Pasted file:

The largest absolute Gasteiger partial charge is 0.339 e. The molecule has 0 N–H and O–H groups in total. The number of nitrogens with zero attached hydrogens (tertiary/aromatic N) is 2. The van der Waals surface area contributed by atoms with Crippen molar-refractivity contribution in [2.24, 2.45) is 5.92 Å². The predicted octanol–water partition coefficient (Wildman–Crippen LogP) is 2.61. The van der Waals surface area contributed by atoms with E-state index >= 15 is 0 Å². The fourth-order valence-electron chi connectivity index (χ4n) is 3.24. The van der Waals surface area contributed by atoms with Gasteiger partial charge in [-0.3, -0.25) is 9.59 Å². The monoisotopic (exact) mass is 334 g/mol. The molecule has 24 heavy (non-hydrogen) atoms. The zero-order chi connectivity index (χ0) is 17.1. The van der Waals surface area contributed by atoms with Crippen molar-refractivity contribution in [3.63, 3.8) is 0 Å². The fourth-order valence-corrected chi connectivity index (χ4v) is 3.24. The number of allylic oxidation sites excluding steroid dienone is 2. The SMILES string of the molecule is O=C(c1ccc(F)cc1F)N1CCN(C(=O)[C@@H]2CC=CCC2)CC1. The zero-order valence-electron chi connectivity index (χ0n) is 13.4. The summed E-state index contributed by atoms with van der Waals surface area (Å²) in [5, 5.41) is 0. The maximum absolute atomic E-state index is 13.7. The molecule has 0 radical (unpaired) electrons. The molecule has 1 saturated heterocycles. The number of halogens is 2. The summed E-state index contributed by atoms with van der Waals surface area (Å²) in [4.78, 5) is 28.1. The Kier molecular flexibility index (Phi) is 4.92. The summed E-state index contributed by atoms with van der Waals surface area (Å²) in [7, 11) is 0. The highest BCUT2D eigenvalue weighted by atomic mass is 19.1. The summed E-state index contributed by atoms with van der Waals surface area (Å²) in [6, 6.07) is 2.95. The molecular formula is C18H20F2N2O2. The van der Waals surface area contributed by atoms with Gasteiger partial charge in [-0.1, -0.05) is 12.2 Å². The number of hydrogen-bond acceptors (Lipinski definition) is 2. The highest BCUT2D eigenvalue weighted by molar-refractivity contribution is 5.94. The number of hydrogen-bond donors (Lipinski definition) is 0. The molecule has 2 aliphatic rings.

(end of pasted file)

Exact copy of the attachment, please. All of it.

The largest absolute Gasteiger partial charge is 0.339 e. The molecule has 0 N–H and O–H groups in total. The number of nitrogens with zero attached hydrogens (tertiary/aromatic N) is 2. The van der Waals surface area contributed by atoms with Crippen molar-refractivity contribution in [2.24, 2.45) is 5.92 Å². The predicted octanol–water partition coefficient (Wildman–Crippen LogP) is 2.61. The van der Waals surface area contributed by atoms with E-state index >= 15 is 0 Å². The fourth-order valence-electron chi connectivity index (χ4n) is 3.24. The van der Waals surface area contributed by atoms with Gasteiger partial charge in [-0.3, -0.25) is 9.59 Å². The monoisotopic (exact) mass is 334 g/mol. The molecule has 24 heavy (non-hydrogen) atoms. The zero-order chi connectivity index (χ0) is 17.1. The van der Waals surface area contributed by atoms with Crippen molar-refractivity contribution in [3.63, 3.8) is 0 Å². The fourth-order valence-corrected chi connectivity index (χ4v) is 3.24. The number of allylic oxidation sites excluding steroid dienone is 2. The SMILES string of the molecule is O=C(c1ccc(F)cc1F)N1CCN(C(=O)[C@@H]2CC=CCC2)CC1. The zero-order valence-electron chi connectivity index (χ0n) is 13.4. The summed E-state index contributed by atoms with van der Waals surface area (Å²) in [5, 5.41) is 0. The maximum absolute atomic E-state index is 13.7. The molecule has 0 radical (unpaired) electrons. The molecule has 1 saturated heterocycles. The number of halogens is 2. The summed E-state index contributed by atoms with van der Waals surface area (Å²) in [4.78, 5) is 28.1. The Kier molecular flexibility index (Phi) is 4.92. The summed E-state index contributed by atoms with van der Waals surface area (Å²) in [7, 11) is 0. The highest BCUT2D eigenvalue weighted by atomic mass is 19.1. The summed E-state index contributed by atoms with van der Waals surface area (Å²) in [6, 6.07) is 2.95. The molecular formula is C18H20F2N2O2. The van der Waals surface area contributed by atoms with Gasteiger partial charge in [-0.1, -0.05) is 12.2 Å². The number of hydrogen-bond acceptors (Lipinski definition) is 2. The highest BCUT2D eigenvalue weighted by molar-refractivity contribution is 5.94. The number of hydrogen-bond donors (Lipinski definition) is 0. The molecule has 2 aliphatic rings.